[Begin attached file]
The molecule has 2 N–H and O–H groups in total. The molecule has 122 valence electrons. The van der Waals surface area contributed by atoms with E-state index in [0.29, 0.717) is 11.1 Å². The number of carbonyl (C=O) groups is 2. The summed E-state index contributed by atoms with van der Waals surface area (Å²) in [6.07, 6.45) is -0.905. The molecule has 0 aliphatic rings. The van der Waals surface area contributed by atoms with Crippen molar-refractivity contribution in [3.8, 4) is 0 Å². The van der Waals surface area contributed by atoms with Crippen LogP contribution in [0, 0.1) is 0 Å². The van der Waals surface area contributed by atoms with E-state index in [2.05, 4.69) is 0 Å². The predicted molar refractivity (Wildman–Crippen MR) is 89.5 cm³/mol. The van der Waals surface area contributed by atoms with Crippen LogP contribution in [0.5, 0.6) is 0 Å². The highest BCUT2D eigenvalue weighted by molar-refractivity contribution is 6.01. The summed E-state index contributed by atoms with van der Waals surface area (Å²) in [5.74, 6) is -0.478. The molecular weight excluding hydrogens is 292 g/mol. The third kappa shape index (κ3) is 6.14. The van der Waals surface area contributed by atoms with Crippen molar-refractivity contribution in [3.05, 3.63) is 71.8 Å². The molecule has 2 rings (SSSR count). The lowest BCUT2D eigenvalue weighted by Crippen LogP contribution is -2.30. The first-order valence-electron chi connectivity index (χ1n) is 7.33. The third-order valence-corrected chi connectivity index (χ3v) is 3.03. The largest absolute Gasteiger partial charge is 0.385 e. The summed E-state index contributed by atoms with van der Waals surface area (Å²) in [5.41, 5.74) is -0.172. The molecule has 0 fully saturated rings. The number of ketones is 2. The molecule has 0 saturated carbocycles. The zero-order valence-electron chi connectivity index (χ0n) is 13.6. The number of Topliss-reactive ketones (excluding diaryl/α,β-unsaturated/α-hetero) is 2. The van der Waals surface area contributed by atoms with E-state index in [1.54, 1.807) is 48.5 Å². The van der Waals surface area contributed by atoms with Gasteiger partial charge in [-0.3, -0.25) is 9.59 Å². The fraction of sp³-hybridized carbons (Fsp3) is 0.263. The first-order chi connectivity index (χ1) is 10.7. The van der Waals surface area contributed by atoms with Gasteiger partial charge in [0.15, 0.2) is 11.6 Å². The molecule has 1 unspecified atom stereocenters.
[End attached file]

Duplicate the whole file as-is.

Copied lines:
The molecule has 2 N–H and O–H groups in total. The molecule has 122 valence electrons. The van der Waals surface area contributed by atoms with E-state index in [0.29, 0.717) is 11.1 Å². The number of carbonyl (C=O) groups is 2. The summed E-state index contributed by atoms with van der Waals surface area (Å²) in [6.07, 6.45) is -0.905. The molecule has 0 aliphatic rings. The van der Waals surface area contributed by atoms with Crippen molar-refractivity contribution in [3.8, 4) is 0 Å². The van der Waals surface area contributed by atoms with Crippen LogP contribution in [0, 0.1) is 0 Å². The van der Waals surface area contributed by atoms with E-state index in [2.05, 4.69) is 0 Å². The predicted molar refractivity (Wildman–Crippen MR) is 89.5 cm³/mol. The van der Waals surface area contributed by atoms with Crippen LogP contribution in [0.5, 0.6) is 0 Å². The highest BCUT2D eigenvalue weighted by molar-refractivity contribution is 6.01. The summed E-state index contributed by atoms with van der Waals surface area (Å²) in [5.74, 6) is -0.478. The molecular weight excluding hydrogens is 292 g/mol. The third kappa shape index (κ3) is 6.14. The van der Waals surface area contributed by atoms with Crippen molar-refractivity contribution in [3.05, 3.63) is 71.8 Å². The molecule has 2 rings (SSSR count). The lowest BCUT2D eigenvalue weighted by Crippen LogP contribution is -2.30. The first-order valence-electron chi connectivity index (χ1n) is 7.33. The third-order valence-corrected chi connectivity index (χ3v) is 3.03. The largest absolute Gasteiger partial charge is 0.385 e. The summed E-state index contributed by atoms with van der Waals surface area (Å²) in [5.41, 5.74) is -0.172. The molecule has 0 fully saturated rings. The number of ketones is 2. The molecule has 0 saturated carbocycles. The zero-order valence-electron chi connectivity index (χ0n) is 13.6. The number of Topliss-reactive ketones (excluding diaryl/α,β-unsaturated/α-hetero) is 2. The van der Waals surface area contributed by atoms with E-state index in [1.54, 1.807) is 48.5 Å². The van der Waals surface area contributed by atoms with Gasteiger partial charge in [-0.3, -0.25) is 9.59 Å². The fraction of sp³-hybridized carbons (Fsp3) is 0.263. The first-order chi connectivity index (χ1) is 10.7. The van der Waals surface area contributed by atoms with Gasteiger partial charge in [0.15, 0.2) is 11.6 Å². The molecule has 1 unspecified atom stereocenters.